When a Soldier Commits Murder: Life in Prison for Steven Green


When a Soldier Commits Murder: Life in Prison for Steven Green

Just over three years and two months ago, Steven Green raped 14-year-old Abeer Qassim Hamza al-Janabi and murdered her, her parents and her six-year-old sister in the family’s isolated farm house 20 miles south of Baghdad. On Thursday afternoon, after deliberating on a death sentence for 10 hours over two days, a jury of nine women and three men in Paducah, Kentucky’s U.S. District Court declared they could not come to a unanimous decision. As a result, Green will receive an automatic sentence of life in prison without parole.

The sentence marks the final legal chapter stemming from one of the most notorious crimes conducted by U.S. servicemen during the Iraq War. The case is a flashpoint in Iraq, where many locals quoted in news reports have said that death would be the only acceptable sentence. To represent her country’s point, the Iraqi Minister of Human Rights attended the first day of the trial. Darren Wolff, a Louisville lawyer in private practice who helped defend Steven Green said international opinions should not be relevant to the pursuit of justice. In a written statement after the sentence became known, Wolff said, “We are pleased the jury did not bow to those politically motivated pressures.”

On March 12, 2006, Private First Class Green and three fellow soldiers got drunk on Iraqi whiskey at a lightly-defended checkpoint in one of the country’s most dangerous regions. Harboring a hatred of the locals stemming from heavy losses their platoon had sustained, Green and his co-conspirators hit upon a premeditated plan as savage as it was outrageous. Donning long black underwear disguises they called “ninja suits,” they slipped away unnoticed from their post and ventured to a house several hundred meters away where they jumped the family living there. Three of the four soldiers, including Green, raped Abeer, and Green shot all four victims at point-blank range. They returned to their checkpoint undetected and, for months afterwards, the U.S. Army and most of the locals alike attributed the massacre to the frequent Iraqi-on-Iraqi violence that engulfed the region at that time.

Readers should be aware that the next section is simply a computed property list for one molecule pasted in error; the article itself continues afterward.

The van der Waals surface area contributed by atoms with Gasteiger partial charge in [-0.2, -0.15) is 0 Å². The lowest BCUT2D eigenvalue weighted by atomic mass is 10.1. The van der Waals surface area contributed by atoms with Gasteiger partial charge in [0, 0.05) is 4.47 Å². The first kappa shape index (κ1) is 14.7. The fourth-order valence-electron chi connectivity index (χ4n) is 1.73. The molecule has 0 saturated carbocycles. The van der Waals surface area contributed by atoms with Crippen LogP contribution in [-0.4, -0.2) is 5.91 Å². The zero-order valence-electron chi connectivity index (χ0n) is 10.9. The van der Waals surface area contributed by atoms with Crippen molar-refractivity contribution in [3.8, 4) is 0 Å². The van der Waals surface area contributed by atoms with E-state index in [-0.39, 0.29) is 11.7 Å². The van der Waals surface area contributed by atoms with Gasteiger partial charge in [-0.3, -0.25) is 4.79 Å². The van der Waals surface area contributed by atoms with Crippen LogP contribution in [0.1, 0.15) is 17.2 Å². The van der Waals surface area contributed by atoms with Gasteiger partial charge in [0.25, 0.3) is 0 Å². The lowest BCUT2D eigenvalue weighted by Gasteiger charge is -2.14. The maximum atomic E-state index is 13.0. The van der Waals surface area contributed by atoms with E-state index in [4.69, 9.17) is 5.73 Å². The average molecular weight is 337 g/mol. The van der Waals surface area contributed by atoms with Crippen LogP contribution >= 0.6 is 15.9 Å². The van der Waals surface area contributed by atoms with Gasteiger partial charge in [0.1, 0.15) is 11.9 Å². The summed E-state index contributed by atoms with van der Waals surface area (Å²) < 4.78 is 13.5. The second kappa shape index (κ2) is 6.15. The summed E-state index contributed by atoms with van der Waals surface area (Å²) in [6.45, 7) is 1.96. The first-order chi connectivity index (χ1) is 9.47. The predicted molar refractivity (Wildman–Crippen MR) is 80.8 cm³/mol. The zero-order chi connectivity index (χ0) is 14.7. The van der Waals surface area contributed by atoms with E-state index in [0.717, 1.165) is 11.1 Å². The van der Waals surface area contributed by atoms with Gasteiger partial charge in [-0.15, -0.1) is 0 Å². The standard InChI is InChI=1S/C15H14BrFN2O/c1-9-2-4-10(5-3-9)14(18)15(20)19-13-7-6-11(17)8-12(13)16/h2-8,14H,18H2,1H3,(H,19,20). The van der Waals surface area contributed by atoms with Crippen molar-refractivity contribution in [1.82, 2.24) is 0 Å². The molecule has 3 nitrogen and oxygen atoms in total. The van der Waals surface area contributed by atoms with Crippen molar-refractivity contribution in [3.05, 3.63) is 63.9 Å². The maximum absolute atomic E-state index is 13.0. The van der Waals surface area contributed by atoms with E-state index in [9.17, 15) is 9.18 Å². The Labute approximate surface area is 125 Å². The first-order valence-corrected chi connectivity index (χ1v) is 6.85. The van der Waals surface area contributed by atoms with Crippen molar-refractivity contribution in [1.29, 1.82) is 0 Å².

After a lower-enlisted Army whistleblower who had learned indirectly about U.S. involvement in the crime came forward, Green’s three co-conspirators were convicted in military courts, all receiving sentences of 90 years or longer. But because Green had already been discharged for reasons unrelated to the crime, he was tried in civilian court. It was the first time a former soldier has faced trial — and the possible death penalty — in such a jurisdiction for his actions in a warzone. On May 7th, he was found guilty of 16 counts of murder, rape and related charges.

For a week and a half, lawyers presented evidence, testimony and argument to the same jury that convicted Green about whether his crimes warranted death or life in prison without parole. In closing arguments, federal prosecutor Brian Skaret focused on the barbarity of the crime. Displaying gory crime scene photos of the slaughtered family, Skaret emphasized that Green alone bore responsibility for shooting the two adults and two children, and said that Green must pay for that choice with his own life. The defense repeatedly asserted that the Army must shoulder some blame because it did not heed warning signs about his instability. To those, Skaret declared: “They have tried to paint Mr. Green as a victim, but we know who the real victims are. This is not about leadership, this is not about the stress of warfare. This is about heinous crimes inflicted upon innocent civilians.”

“There is no excuse for what Steven Green did,” defense attorney Scott Wendelsdorf conceded during his closing, “but there is an explanation” which, he argued, made Green living the rest of his life in jail without possibility of parole the more just punishment. Summarizing the horrific conditions Green’s unit lived and fought under, the breakdowns in leadership it experienced, and the fact that Green’s superiors knew he was obsessed with killing Iraqi civilians yet kept him on the front lines, Wendelsdorf said, “The United States of America failed Steven Green. And that would not amount to a hill of beans if the United States weren’t trying to put him to death now.” He ended his remarks thundering, “America does not kill its broken warriors! Spare this boy. For God’s sake, spare him.” At least one juror heeded that exhortation.

Jim Frederick, a former editor at TIME, is writing a book about Green’s unit, Black Hearts: One Platoon’s Disintegration in the Triangle of Death and the American Ordeal in Iraq, which is to be published in spring 2010 by Harmony Books.

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